There was a moment in the mid-'90s when Oliver Stone could get anything funded, and he was making giant studio movies that were unlike anything anyone else was doing.  It felt like he was pulling something over on the studios on a regular basis.  He was larger-than-life, and it was amazing to watch happen from the sidelines.

During that time period, there was one project I partnered on with a number of people, including my co-writer Scott Swan.  It was an animated R-rated horror film, mega-graphic and super creepy.  And at that moment, Ixtlan Pictures, Stone's production company, was looking to get into the animation business, specifically looking for material suited to adult audiences.  When we met with the executives there, we were told that Stone got bit by the bug when he was working on "Natural Born Killers" and supervised the animation for that film.  He thought there was a chance to do something no one had really done in the mainstream yet.

And for about two months, it seemed like it was a "maybe," like they were thinking about whether or not they could put an animation pipeline together, trying to wrap their heads around the real costs of the idea.  In the end, they decided not to move ahead with anything in the animation realm, and we moved on to try to find someone else to partner with us on it.

The most remarkable thing about that entire process was that even when we started to talk about them committing to us and the project, we never once met Oliver Stone.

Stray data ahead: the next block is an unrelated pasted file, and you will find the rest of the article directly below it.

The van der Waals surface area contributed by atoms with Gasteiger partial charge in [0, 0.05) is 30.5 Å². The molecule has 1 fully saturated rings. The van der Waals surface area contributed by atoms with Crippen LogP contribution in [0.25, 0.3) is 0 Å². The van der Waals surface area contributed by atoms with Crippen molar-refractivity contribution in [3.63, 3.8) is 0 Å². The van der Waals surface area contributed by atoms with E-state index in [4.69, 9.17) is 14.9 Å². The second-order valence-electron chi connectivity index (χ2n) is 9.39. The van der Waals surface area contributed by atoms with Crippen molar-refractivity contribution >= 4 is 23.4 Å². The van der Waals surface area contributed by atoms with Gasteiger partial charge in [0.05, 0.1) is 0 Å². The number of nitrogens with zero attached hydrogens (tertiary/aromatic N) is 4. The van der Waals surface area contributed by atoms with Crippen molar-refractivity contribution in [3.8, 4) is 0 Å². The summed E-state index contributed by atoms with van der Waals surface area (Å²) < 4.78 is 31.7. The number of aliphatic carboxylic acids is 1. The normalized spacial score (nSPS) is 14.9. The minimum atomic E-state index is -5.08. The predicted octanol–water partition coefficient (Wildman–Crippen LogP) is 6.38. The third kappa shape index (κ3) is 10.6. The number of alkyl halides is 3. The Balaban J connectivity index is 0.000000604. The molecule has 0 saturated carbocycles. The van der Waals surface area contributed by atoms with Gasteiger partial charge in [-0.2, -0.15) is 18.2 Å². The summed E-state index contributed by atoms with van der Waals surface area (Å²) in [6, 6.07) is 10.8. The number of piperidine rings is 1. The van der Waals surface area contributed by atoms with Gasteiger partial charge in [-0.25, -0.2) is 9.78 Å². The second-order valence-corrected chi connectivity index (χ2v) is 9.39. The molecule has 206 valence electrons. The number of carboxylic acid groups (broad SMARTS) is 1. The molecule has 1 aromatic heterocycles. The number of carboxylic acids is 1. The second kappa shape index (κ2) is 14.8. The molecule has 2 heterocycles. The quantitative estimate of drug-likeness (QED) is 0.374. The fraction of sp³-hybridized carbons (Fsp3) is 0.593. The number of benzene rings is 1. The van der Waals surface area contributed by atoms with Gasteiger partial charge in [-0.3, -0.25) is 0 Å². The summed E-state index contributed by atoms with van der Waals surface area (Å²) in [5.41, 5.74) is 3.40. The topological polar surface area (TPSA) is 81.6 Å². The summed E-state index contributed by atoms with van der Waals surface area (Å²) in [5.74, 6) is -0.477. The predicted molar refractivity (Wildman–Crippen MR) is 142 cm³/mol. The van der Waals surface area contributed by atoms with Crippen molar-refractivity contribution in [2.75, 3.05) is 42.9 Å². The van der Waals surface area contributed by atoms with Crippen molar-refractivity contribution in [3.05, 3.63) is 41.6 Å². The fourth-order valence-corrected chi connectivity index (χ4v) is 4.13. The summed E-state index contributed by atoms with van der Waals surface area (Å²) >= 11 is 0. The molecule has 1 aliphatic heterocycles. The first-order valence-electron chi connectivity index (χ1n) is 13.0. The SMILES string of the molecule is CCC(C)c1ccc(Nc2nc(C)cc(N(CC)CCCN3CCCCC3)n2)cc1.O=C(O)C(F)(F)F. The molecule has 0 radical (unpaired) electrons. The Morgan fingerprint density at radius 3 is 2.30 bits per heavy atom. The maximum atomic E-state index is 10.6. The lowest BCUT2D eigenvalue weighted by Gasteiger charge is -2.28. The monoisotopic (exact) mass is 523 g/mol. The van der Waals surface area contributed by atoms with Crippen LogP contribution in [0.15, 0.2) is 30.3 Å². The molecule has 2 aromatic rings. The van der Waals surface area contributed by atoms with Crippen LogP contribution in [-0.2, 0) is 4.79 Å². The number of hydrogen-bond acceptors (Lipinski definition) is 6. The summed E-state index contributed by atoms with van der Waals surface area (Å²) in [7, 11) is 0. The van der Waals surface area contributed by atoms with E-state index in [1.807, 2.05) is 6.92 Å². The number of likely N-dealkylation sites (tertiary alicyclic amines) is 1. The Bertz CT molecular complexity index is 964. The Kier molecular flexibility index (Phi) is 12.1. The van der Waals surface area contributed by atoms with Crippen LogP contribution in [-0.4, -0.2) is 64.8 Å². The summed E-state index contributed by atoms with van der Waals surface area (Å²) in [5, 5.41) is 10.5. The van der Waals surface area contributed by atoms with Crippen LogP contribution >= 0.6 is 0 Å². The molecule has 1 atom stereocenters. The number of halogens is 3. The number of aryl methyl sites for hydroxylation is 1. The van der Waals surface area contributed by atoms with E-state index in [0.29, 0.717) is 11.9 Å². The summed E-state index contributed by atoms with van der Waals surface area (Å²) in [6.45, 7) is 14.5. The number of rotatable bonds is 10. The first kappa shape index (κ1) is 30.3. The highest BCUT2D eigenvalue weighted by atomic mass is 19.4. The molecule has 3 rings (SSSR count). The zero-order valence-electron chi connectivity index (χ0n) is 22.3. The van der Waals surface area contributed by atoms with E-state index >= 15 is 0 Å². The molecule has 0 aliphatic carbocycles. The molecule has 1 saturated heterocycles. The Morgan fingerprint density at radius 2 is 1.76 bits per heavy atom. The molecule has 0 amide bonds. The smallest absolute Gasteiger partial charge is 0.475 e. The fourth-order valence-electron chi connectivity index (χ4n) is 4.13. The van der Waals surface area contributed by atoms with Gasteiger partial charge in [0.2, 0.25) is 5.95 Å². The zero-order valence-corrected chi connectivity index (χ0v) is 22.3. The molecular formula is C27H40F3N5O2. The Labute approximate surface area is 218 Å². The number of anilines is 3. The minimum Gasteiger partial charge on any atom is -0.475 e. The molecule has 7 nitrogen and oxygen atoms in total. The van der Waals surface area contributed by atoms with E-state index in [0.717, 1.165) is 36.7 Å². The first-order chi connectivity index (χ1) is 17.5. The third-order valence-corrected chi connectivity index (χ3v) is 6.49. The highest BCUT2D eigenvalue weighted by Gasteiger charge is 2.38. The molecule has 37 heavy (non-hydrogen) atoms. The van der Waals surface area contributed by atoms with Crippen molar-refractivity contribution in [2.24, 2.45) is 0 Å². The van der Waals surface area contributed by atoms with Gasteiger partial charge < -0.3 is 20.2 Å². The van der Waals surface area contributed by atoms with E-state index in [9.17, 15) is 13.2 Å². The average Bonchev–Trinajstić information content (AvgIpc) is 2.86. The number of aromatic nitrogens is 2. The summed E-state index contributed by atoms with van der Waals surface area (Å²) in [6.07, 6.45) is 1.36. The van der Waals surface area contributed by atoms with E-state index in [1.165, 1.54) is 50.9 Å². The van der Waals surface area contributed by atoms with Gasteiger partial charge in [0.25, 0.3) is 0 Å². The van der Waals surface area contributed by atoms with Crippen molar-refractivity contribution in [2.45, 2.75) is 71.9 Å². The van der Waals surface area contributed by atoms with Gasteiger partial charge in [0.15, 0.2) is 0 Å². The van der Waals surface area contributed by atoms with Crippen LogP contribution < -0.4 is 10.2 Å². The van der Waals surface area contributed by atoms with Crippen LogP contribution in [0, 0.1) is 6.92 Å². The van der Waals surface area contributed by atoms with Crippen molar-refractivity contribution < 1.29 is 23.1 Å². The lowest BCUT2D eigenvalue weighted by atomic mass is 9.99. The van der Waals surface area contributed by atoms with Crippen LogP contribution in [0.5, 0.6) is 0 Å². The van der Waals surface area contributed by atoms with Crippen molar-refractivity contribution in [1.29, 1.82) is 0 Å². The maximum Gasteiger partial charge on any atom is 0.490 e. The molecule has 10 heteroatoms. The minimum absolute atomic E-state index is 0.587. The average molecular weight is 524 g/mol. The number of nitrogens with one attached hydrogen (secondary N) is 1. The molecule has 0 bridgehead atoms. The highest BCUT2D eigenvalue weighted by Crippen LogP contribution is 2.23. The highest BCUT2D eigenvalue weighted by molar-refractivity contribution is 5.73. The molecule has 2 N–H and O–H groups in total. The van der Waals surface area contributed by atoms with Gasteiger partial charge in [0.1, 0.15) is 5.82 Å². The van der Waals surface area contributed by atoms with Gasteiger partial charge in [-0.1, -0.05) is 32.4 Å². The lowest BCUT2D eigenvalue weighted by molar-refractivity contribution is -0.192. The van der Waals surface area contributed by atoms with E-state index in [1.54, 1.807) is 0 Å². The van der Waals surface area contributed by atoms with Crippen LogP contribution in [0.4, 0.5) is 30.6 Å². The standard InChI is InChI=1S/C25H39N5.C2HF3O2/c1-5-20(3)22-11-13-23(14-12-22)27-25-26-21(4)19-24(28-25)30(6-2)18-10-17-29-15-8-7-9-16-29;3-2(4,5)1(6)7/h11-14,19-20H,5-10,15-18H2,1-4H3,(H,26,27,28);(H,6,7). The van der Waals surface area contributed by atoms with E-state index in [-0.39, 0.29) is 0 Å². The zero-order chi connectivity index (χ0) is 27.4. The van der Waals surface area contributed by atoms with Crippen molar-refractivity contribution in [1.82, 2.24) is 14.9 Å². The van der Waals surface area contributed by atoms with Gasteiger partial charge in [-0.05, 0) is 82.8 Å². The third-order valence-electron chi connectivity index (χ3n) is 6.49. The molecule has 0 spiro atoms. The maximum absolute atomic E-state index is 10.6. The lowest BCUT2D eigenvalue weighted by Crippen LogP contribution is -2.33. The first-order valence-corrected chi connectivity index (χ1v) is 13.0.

It was his company, and we hoped that one of our meetings about the film would eventually include him.  When it didn't happen, we were most bummed about the realization that we weren't going to ever end up taking that meeting with him.  At the time, it seemed appropriate.  Stone was incredibly busy, and he seemed somewhat unstoppable.  We didn't really expect to meet with him until we were officially  making the movie.  Sitting down with him to discuss his new film "Savages," we're both in very different places than we were in that mid-'90s near encounter.  He was soft-spoken and charming with a laconic energy the day of the interviews, and the one thing we discussed off-camera was how much I've enjoyed watching his son, Sean Stone, show up in his films over the years, growing up from movie to movie.

It was a real pleasure to sit down with Stone finally, and I strongly urge you to give the film a chance.  I think it's huge fun.

"Savages" opens everywhere on Friday.